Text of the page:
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Miranda Rights To Be Re-Examined

The Supreme Court said Monday it will reconsider the scope of the familiar police warnings that begin, "You have the right to remain silent."

The court will look at whether physical evidence seized without such warnings can be used at trial.

The case is a follow-up to a Supreme Court ruling three years ago that upheld the warnings laid out in 1966 in a case called Miranda vs. Arizona.

The court agreed to hear the Bush administration's appeal in the case of a Colorado man arrested for violating a domestic restraining order. Police started to read Samuel Patane his Miranda rights, but Patena cut them off. Police then asked Patane if he owned any guns. Told yes, police looked for and found an illegal pistol.

A federal appeals court ruled that the pistol could not be used against Patane at trial. Police found the gun because they questioned Patane, and the questioning was done without Miranda warnings, the lower court found last year.

The 10th U.S. Circuit Court of Appeals reasoned that the Supreme Court had brought on the question with its ruling in 2000 that reaffirmed Miranda. The 2000 case called into question two earlier rulings that would seem to allow searches such as the one at Patane's house, that court said.

The Bush administration argued that the lower court got it wrong. The later ruling did not undermine the principle that if a suspect voluntarily answered police questions, any evidence seized as a result may be used against him, the government said.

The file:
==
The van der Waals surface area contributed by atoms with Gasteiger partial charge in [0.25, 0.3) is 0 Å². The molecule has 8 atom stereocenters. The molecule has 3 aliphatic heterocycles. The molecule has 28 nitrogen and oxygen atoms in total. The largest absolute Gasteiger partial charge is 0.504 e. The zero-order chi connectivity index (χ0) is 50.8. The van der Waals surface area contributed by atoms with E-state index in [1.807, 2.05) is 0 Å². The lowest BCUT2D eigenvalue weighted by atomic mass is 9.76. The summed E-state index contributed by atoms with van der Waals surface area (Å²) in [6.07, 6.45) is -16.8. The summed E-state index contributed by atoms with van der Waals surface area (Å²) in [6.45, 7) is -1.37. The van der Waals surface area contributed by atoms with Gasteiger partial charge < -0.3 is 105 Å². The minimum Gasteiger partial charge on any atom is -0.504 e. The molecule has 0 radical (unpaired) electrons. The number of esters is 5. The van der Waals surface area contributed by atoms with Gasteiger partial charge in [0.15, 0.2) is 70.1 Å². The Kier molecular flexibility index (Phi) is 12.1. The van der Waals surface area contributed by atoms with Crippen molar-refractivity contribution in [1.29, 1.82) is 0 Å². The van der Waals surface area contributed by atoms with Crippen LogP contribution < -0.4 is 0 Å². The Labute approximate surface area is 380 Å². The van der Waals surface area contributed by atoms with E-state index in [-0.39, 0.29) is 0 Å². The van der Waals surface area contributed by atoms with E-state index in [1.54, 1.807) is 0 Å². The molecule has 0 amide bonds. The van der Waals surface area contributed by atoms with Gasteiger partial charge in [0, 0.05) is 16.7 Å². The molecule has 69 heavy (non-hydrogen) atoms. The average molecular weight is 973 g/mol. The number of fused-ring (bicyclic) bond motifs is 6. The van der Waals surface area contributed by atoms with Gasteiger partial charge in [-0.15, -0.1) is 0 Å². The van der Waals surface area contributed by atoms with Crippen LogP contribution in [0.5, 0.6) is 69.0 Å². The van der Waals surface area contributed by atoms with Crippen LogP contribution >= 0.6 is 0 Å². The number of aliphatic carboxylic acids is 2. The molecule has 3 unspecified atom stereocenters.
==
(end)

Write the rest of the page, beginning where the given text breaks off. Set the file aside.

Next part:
The question comes up often, Solicitor General Theodore Olson wrote in asking the high court to intervene.

In this case, the suspect himself waved off a federal agent who started to read the Miranda warnings during the 2001 arrest, the government noted.

"In other cases, warnings may be omitted in a fast-moving investigation," Olson wrote.

The high court should step in "because the suppression of probative physical evidence in such cases imposes serious costs on the administration of justice," Olson wrote.

Patane's lawyer argued there is no reason for the Supreme Court to get involved. The court will hear the case in the term that begins in the fall.

The Miranda Rights stem from a 1966 Supreme Court ruling that resulted from Ernesto Miranda's 1963 arrest for bank robbery in Phoenix. While in police custody he signed a written confession to the robbery, and to kidnapping and raping a slightly retarded woman 11 days earlier. His conviction was overthrown when the justices ruled that a suspect not only has the right to not answer questions and to consult with an attorney, but must also be apprised of those rights before questioning.

This case is about the timing of the warning and whether prosecutors can use evidence at trial that is found after a suspect interrupts the police when they are giving the warning and then answers questions, says Legal Analyst Andrew Cohen. By taking the case, the Court is trying to tidy up a few loose ends it generated when it a Miranda ruling a few years ago. That ruling, which upheld the warning, apparently has created a great deal of confusion in the lower courts,

The case is United States v. Patane, 02-1183.

In other action Monday:

  • The city of San Diego lost a government religion case Monday when the Supreme Court refused to consider whether city leaders wrongly sold a cross in a park to a memorial association.
  • The justices refused to consider restricting the power of California's governor to block the parole of convicted murderers. A parole board approved a convict's release from prison, but Gov. Gray Davis blocked it under a 1988 voter-approved constitutional amendment that gives the governor carte blanche to overturn releases.
  • The High Court declined to consider whether the government improperly limited air tours over the Grand Canyon, except for companies that do business with an Indian tribe.